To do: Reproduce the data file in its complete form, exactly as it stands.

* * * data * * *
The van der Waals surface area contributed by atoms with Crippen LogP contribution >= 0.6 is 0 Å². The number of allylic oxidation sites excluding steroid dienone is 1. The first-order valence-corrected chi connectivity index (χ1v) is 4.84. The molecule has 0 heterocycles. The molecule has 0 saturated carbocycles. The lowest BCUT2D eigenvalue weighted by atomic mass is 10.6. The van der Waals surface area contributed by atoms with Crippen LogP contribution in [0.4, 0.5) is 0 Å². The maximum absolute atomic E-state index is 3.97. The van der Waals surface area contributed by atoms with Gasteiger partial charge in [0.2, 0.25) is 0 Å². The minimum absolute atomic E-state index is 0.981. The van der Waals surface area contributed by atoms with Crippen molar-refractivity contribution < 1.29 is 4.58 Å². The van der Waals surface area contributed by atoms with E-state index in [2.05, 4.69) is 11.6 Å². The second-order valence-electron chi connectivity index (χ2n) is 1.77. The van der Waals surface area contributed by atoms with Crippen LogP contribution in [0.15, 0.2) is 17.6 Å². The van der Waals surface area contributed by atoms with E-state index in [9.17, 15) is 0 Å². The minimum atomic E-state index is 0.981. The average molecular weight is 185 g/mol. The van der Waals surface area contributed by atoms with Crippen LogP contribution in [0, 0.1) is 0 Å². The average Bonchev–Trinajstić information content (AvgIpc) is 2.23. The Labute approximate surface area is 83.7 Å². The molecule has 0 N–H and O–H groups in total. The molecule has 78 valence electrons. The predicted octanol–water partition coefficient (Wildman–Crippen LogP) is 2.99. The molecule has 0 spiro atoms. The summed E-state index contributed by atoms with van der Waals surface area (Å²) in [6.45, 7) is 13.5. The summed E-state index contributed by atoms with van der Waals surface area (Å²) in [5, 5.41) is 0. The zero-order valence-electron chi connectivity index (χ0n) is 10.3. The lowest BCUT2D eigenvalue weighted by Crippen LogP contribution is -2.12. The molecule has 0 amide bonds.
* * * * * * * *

The van der Waals surface area contributed by atoms with Crippen LogP contribution >= 0.6 is 0 Å². The number of allylic oxidation sites excluding steroid dienone is 1. The first-order valence-corrected chi connectivity index (χ1v) is 4.84. The molecule has 0 heterocycles. The molecule has 0 saturated carbocycles. The lowest BCUT2D eigenvalue weighted by atomic mass is 10.6. The van der Waals surface area contributed by atoms with Crippen LogP contribution in [0.4, 0.5) is 0 Å². The maximum absolute atomic E-state index is 3.97. The van der Waals surface area contributed by atoms with Gasteiger partial charge in [0.2, 0.25) is 0 Å². The minimum absolute atomic E-state index is 0.981. The van der Waals surface area contributed by atoms with Crippen molar-refractivity contribution < 1.29 is 4.58 Å². The van der Waals surface area contributed by atoms with E-state index in [2.05, 4.69) is 11.6 Å². The second-order valence-electron chi connectivity index (χ2n) is 1.77. The van der Waals surface area contributed by atoms with Crippen LogP contribution in [0.15, 0.2) is 17.6 Å². The van der Waals surface area contributed by atoms with E-state index in [9.17, 15) is 0 Å². The minimum atomic E-state index is 0.981. The average molecular weight is 185 g/mol. The van der Waals surface area contributed by atoms with Crippen LogP contribution in [0, 0.1) is 0 Å². The average Bonchev–Trinajstić information content (AvgIpc) is 2.23. The Labute approximate surface area is 83.7 Å². The molecule has 0 N–H and O–H groups in total. The molecule has 78 valence electrons. The predicted octanol–water partition coefficient (Wildman–Crippen LogP) is 2.99. The molecule has 0 spiro atoms. The summed E-state index contributed by atoms with van der Waals surface area (Å²) in [6.45, 7) is 13.5. The summed E-state index contributed by atoms with van der Waals surface area (Å²) in [5, 5.41) is 0. The zero-order valence-electron chi connectivity index (χ0n) is 10.3. The lowest BCUT2D eigenvalue weighted by Crippen LogP contribution is -2.12. The molecule has 0 amide bonds.